danger danger: rough surfaces around duck pond/pools

Discussion in 'Ducks' started by jmc, Jun 21, 2010.

  1. jmc

    jmc Chillin' With My Peeps

    Jul 22, 2008
    South Central MA
    seems that a rough surface aroiund duck pools can rough up the feet and leave an opportunity for staph/bumble foot. don't want that. so what do you use around your kiddie pools/ducks pond--and how do they get into and out of the pools. seems sand, stone, cinder blocks, concrete blocks, large stones all are hazardous for a duck's foot. so whattya use, silken pillows!!?
     
  2. katharinad

    katharinad Overrun with chickens

    I use cinder and concrete blocks without an issue at all. Its usually not the surface but the fresh concrete that causes issues. The block needs to me cured and cleaned out. Best is to soak it in water and rinse, and repeat several times. That takes the acidity out of the concrete. There is also a rubbing tool you can get in the hardware store to knock off the sharp edges. You can also use preasure treated lumber, or composite decking. Really I would not sweat it to much. I keep the steps at 3-4" height so my duckies can walk up and down with ease, reducing the risk of injury.
     
  3. Nessy

    Nessy Out Of The Brooder

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    May 19, 2008
    Southern Cali
    We use old rubber mats to cover our ducks ramps to get to their pools then it wont matter what you use beneath be it wood or bricks. We bought one mat from walmart it was a cheap flexible thing. The others I got from my moms office when they got old and were about to be thrown away. They are those heavier mats with the little rubber things sticking up for you to clean your shoes on.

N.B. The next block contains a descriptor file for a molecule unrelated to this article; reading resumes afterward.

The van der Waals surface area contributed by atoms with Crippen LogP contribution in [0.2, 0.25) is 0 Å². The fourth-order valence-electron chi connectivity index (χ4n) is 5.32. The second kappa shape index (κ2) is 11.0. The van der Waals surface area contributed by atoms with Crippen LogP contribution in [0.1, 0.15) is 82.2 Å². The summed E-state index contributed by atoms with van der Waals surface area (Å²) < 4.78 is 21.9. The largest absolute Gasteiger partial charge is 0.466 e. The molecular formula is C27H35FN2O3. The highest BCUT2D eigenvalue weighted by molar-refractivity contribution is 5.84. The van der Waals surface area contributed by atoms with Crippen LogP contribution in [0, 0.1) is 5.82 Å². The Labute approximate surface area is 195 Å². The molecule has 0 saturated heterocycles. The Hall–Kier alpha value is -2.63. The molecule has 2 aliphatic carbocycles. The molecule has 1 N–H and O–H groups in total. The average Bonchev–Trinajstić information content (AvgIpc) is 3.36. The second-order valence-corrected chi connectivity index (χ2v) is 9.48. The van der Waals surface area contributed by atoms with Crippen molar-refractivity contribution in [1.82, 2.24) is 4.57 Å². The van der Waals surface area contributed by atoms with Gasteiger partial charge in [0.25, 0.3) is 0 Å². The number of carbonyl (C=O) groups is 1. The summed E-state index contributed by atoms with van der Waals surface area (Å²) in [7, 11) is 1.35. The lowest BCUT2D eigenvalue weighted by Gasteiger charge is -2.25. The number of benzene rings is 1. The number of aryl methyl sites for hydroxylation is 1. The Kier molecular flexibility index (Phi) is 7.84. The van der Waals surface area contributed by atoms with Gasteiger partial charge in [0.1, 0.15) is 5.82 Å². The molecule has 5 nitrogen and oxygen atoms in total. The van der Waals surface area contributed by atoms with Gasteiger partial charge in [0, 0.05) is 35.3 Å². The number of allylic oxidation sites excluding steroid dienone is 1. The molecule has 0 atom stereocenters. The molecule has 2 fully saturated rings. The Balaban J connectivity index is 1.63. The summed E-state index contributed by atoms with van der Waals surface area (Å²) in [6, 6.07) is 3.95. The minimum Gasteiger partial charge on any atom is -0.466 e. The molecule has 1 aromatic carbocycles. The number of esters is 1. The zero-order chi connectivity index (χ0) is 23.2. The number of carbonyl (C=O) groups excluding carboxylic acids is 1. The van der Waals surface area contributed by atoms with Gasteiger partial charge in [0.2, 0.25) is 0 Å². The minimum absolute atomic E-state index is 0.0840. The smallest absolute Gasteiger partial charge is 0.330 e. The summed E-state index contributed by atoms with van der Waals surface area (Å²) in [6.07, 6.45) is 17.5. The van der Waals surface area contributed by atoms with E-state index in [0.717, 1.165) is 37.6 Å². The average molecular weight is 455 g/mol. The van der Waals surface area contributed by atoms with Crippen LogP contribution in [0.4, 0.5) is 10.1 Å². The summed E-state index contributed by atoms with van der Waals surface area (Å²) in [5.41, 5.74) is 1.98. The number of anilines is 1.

Back when I had domestic ducks and we had issues with bumble foot sometimes we would put an old towel down in the high traffic area where the ducks would always be running down the concrete pathway.
     
  4. toadbriar

    toadbriar Chillin' With My Peeps

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    Jan 28, 2010
    central massacheezits
    I just bought a cheapo indoor/outdoor welcome mat for in front of my duckpen door, cos I kept tripping over the edge of the flat digproof poultry wire on the ground [​IMG] Anyhow it was all of $4 - cheaper ones at Job Lots I bet - and they can be hosed off if they get too gross.

    (JMC I am so behind on email, but I haven't forgotten you!)
     
  5. katharinad

    katharinad Overrun with chickens

    I have rubber runner mats down in the duck house, which has concrete pavers in it so we can get to the inground sprinkler pipes if there is an issue. The rubber runners are easy to keep clean, better then trying to clean the pavers for sure. The rubber runners are available at Home Depot in the carpet isle. They are very inexpensive and cover a larger area. I have 3 in the duck house covering an area of 8x8 feet.
     
  6. toletiquesbysam

    toletiquesbysam Chillin' With My Peeps

    Sep 19, 2008
    Nebraska
    I guess I'm the only one who uses dirt, I have nothing special around the pool, just the dirt run! [​IMG]
     
  7. jmc

    jmc Chillin' With My Peeps

    Jul 22, 2008
    South Central MA